An air of both celebration and sobriety hung over the Tony Awards on Sunday, as one of the biggest hits in Broadway history was honored hours after the worst mass shooting in U.S. history.
Lin-Manuel Miranda's "Hamilton," which merged unlikely forms to become a cultural phenomenon, pulled off an epic night, winning 11 prizes, including best musical, director, score and three acting awards. The hip-hop piece, which began at downtown New York's Public Theater in early 2015 and opened on Broadway last summer, capped its remarkable run with one of the biggest nights in Tonys history -- though it fell just short of "The Producers'" record of 12 wins in 2001.
"We chase the melodies that seem to find us until they're finished songs that start to play," Miranda said from the Beacon Theatre stage, upon accepting the prize for best score.
Later, after winning the musical award, producer Jeffrey Sellers added, "Look around. Look around. How lucky we are to be alive right now," alluding to one of the show's signature numbers.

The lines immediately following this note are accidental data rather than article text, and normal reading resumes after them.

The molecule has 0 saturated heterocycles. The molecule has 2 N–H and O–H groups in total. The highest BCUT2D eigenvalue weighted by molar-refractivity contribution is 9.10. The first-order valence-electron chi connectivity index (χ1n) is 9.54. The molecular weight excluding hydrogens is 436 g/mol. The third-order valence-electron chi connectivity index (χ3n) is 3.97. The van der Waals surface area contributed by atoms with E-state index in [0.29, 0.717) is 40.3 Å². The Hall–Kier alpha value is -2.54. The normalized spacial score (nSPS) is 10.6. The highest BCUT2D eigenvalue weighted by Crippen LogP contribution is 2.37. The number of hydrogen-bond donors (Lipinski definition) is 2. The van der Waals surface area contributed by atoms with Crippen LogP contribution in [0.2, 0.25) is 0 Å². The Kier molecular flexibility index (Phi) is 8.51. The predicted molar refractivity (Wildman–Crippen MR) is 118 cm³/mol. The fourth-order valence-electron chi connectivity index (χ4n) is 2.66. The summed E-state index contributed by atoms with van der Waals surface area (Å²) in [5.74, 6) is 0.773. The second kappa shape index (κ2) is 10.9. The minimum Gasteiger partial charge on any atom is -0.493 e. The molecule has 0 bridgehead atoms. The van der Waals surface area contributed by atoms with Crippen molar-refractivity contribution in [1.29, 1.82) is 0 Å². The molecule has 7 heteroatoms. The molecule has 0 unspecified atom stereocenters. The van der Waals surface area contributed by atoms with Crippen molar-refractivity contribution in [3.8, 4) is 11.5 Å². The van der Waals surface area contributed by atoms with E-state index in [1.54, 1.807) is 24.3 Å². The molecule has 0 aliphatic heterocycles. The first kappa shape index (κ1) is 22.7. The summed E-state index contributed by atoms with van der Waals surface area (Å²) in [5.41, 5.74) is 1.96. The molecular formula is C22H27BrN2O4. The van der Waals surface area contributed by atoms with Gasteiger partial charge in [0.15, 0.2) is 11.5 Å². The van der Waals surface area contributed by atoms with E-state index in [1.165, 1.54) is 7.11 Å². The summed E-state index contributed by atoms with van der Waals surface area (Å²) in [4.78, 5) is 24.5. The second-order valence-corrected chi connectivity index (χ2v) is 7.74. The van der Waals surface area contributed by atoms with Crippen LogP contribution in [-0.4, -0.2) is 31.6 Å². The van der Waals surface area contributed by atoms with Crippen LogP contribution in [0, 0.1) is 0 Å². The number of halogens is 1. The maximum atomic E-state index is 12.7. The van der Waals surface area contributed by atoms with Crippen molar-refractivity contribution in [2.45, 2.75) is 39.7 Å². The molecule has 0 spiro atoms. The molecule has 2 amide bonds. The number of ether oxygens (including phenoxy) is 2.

"Hamilton's" joyous presence could be felt throughout the evening, from a parody that introduced host James Corden at the start of the show to a swirling medley midway through to the final award of the night and a closing number that followed.
With its subversively multiracial cast, the show, about the founding of America, has become an improbable paragon of diversity. As it happens, that was a theme Sunday night too: All four musical acting winners were black for the first time in the show's 70-year history.
"Hamilton's" Renee Elise Goldsberry, Daveed Diggs and Leslie Odom Jr. (the latter topping co-nominee Miranda, in a reprise of sorts of the Burr-Hamilton standoff of the show) all scored prizes; so did "The Color Purple's" Cynthia Erivo, whose show also took best revival of a musical and whose performance of "I'm Here" won over pretty much everyone in the audience.